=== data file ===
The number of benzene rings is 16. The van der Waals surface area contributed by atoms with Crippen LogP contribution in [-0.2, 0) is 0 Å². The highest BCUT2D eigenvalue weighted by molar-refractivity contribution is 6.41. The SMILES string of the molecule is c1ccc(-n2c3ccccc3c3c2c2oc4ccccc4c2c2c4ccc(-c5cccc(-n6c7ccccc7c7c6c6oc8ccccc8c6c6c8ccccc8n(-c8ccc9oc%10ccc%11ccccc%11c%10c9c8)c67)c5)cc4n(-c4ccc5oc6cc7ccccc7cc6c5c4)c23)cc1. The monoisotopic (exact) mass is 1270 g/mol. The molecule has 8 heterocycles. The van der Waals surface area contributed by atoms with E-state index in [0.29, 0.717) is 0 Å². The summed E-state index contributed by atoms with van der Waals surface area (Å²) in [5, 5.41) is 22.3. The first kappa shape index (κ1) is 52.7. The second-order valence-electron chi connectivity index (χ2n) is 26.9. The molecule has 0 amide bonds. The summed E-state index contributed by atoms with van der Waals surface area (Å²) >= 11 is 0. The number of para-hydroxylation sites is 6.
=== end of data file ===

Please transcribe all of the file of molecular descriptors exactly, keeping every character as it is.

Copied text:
The number of benzene rings is 16. The van der Waals surface area contributed by atoms with Crippen LogP contribution in [-0.2, 0) is 0 Å². The highest BCUT2D eigenvalue weighted by molar-refractivity contribution is 6.41. The SMILES string of the molecule is c1ccc(-n2c3ccccc3c3c2c2oc4ccccc4c2c2c4ccc(-c5cccc(-n6c7ccccc7c7c6c6oc8ccccc8c6c6c8ccccc8n(-c8ccc9oc%10ccc%11ccccc%11c%10c9c8)c67)c5)cc4n(-c4ccc5oc6cc7ccccc7cc6c5c4)c23)cc1. The monoisotopic (exact) mass is 1270 g/mol. The molecule has 8 heterocycles. The van der Waals surface area contributed by atoms with E-state index in [0.29, 0.717) is 0 Å². The summed E-state index contributed by atoms with van der Waals surface area (Å²) in [5, 5.41) is 22.3. The first kappa shape index (κ1) is 52.7. The second-order valence-electron chi connectivity index (χ2n) is 26.9. The molecule has 0 amide bonds. The summed E-state index contributed by atoms with van der Waals surface area (Å²) >= 11 is 0. The number of para-hydroxylation sites is 6.